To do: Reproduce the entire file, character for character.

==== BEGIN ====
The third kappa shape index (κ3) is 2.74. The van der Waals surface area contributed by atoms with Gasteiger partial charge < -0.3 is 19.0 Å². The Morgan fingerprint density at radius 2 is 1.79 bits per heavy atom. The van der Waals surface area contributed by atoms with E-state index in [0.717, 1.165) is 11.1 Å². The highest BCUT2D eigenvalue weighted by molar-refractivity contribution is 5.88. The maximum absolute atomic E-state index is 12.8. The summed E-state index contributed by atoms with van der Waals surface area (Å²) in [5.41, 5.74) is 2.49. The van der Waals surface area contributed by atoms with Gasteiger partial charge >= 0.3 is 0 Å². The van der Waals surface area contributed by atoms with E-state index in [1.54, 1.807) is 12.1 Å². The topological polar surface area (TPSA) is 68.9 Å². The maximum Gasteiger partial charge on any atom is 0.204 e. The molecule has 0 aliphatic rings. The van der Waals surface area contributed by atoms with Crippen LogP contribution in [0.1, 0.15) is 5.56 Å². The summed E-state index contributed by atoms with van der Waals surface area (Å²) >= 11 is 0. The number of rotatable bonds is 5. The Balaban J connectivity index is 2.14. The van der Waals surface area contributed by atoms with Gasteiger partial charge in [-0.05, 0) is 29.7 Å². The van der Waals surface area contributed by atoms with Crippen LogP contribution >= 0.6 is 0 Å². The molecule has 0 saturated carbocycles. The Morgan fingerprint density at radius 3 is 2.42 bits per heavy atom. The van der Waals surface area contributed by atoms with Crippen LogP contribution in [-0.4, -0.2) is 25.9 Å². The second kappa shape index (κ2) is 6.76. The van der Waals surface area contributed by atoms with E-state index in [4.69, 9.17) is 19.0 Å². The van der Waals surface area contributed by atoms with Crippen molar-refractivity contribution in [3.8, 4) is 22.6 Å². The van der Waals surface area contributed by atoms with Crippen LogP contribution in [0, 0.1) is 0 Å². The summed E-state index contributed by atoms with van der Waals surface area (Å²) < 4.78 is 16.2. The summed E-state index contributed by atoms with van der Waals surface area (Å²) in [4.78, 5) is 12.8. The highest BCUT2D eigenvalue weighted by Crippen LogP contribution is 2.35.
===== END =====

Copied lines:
The third kappa shape index (κ3) is 2.74. The van der Waals surface area contributed by atoms with Gasteiger partial charge < -0.3 is 19.0 Å². The Morgan fingerprint density at radius 2 is 1.79 bits per heavy atom. The van der Waals surface area contributed by atoms with E-state index in [0.717, 1.165) is 11.1 Å². The highest BCUT2D eigenvalue weighted by molar-refractivity contribution is 5.88. The maximum absolute atomic E-state index is 12.8. The summed E-state index contributed by atoms with van der Waals surface area (Å²) in [5.41, 5.74) is 2.49. The van der Waals surface area contributed by atoms with Gasteiger partial charge >= 0.3 is 0 Å². The van der Waals surface area contributed by atoms with E-state index in [1.54, 1.807) is 12.1 Å². The topological polar surface area (TPSA) is 68.9 Å². The maximum Gasteiger partial charge on any atom is 0.204 e. The molecule has 0 aliphatic rings. The van der Waals surface area contributed by atoms with Crippen LogP contribution in [0.1, 0.15) is 5.56 Å². The summed E-state index contributed by atoms with van der Waals surface area (Å²) >= 11 is 0. The number of rotatable bonds is 5. The Balaban J connectivity index is 2.14. The van der Waals surface area contributed by atoms with Gasteiger partial charge in [-0.05, 0) is 29.7 Å². The van der Waals surface area contributed by atoms with Crippen LogP contribution >= 0.6 is 0 Å². The molecule has 0 saturated carbocycles. The Morgan fingerprint density at radius 3 is 2.42 bits per heavy atom. The van der Waals surface area contributed by atoms with Crippen LogP contribution in [-0.4, -0.2) is 25.9 Å². The second kappa shape index (κ2) is 6.76. The van der Waals surface area contributed by atoms with E-state index in [4.69, 9.17) is 19.0 Å². The van der Waals surface area contributed by atoms with Crippen molar-refractivity contribution in [3.8, 4) is 22.6 Å². The van der Waals surface area contributed by atoms with Crippen LogP contribution in [0, 0.1) is 0 Å². The summed E-state index contributed by atoms with van der Waals surface area (Å²) < 4.78 is 16.2. The summed E-state index contributed by atoms with van der Waals surface area (Å²) in [4.78, 5) is 12.8. The highest BCUT2D eigenvalue weighted by Crippen LogP contribution is 2.35.